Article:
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Bricasti Design M21 dual-mono DSD, Ladder and Delta Sigma DAC Review

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The M21 does not feature MQA decoding. Per Brian, “[with exception] for the revenue stream from licensing, [MQA] has no place or use in the production and postproduction of high-quality audio. For reproduction and distribution there are plenty of codecs on the market, lossless and free, [in addition to] very high-res formats like DSD. In the end [MQA] will be a side note in history.” Personally, I stopped my online streaming subscription years ago, so I am not the least impacted by Bricasti’s decision in excluding MQA in that regard.

The aforementioned ESS Sabre Pro chipsets are undoubtedly a high-performance design, and its mass adoption has led to a colossal elevation of baseline performance in modern DAC offerings across the board. Retrospectively, with an impressive, unprecedented array of capabilities and functionalities built into it, the chipset requires minimal ancillary peripheral circuits, negating the traditional, elaborate deployment of analog amplification circuits. While many companies’ heavy reliance on the chipset sans said analog amplification circuits position their DACs at an equally elevated performance level over that of most other chipsets, it also makes them sound more alike than apart.

The internal layout of the M21 is such that it is photogenic and invites comparisons. Because of the need to house vastly more robust amplification circuitry and the trio of DAC sections, it is taller than the impossibly sexy and slim M1. Brian and Damon Gramont, marketing manager, recommend use of the DAC’s internal volume control in lieu of a third-party preamplifier, and the performance of the M21’s internal volume control was refined and satisfactory.

The M21 arrived soon after I had reviewed the then-$23,000 Esoteric K-01XD SACD player/USB DAC in mid-2020. In addition to the Esoteric, I have been pitting every DAC that has come my way since then against the Bricasti. In playing DSD files, the M21 drew quite a contrast to the K-01XD in almost every parameter, sounding softer in the top-end and ambience retrieval while being no less spectacular in detail rendering. It was with tonal purity that the Bricasti excelled, completely surpassing the quality of all lower-resolution formats, seemingly drawing the listener towards a more focused rendition of featured instruments, and not as macroscopic as the Esoteric.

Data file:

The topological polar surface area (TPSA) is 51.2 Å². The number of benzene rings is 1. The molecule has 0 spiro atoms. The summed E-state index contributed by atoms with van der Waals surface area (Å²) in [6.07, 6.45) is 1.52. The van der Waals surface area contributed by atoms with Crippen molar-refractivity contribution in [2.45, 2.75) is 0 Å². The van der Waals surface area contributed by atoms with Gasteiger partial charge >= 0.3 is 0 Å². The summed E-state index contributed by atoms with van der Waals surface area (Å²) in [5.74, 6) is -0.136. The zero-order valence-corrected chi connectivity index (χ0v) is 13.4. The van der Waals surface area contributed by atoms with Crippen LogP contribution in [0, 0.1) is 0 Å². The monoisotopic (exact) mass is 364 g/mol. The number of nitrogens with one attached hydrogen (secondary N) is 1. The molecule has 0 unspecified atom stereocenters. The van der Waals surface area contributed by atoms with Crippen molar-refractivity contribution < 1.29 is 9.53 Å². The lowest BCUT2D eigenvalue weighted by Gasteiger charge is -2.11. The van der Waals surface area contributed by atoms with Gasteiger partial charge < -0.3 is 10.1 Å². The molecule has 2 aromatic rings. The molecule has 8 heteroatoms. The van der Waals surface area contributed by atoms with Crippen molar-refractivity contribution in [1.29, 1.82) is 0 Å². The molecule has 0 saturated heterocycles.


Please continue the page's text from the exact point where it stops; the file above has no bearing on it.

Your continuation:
But not all SACDs aspire to equal loftiness in standard. Granted that all original master tapes are subject to varying degrees of remastering before DSD processing for SACD issuance, some recordings were created originally with lesser consideration to sound quality and thus cannot be helped. Still, for those SACDs reissuance of quality, worthy master tapes, the DSD DAC in the M21 behaved in the less intrusive mode than even the Esoteric, rendering one of the most differentiating, articulate spectral displays I’ve heard outside of the Esoteric. In fact, the degree of tonal flavors on the Bricasti was even less so than the Esoteric, imparting a seemingly higher order in information through-putting, and considerably less considerate towards inferior recordings. The Japanese titan of an SACD player provided assurance for its overachieving SACD transport mechanism and DAC technologies, while sounding exciting and fun, but the American DAC offered studio-grade differentiation and a stunning degree of impartiality.

Via the Sound Lab electrostatic panels’ high degree of resolution, the M21 was revealed as completely transparent in passing data unscathed from the Aurender to the panels. It differentiated instrument tonalities and provided an honest view of the sound of music albeit, in this case, not as microscopic in soundstaging complexity and precision as the Esoteric.

If a DAC excels at soundstaging and a glossy midrange at the expense of frequency extension, or is a champ in extension but with a wobbling stereophonic definition, or even peerless in three-dimensionality, spectral extension, and detail retrieval, but at the expense of listenability, then it is really not so ultimate. The Esoteric won me over because it is so good that it has no weaknesses per se, albeit now retailing at $24,000, but the Bricasti Design is the first one that answered the question of justification for the existence of competitive design.

The result was an immersive listening experience as it drew me into the presentation of music beyond a rendering of it. Concession is given here to the advanced technologies Esoteric has achieved; I have no doubt that we will all benefit from them greatly into the future, but the Bricasti in-house DSD accomplishment just cannot be ignored.

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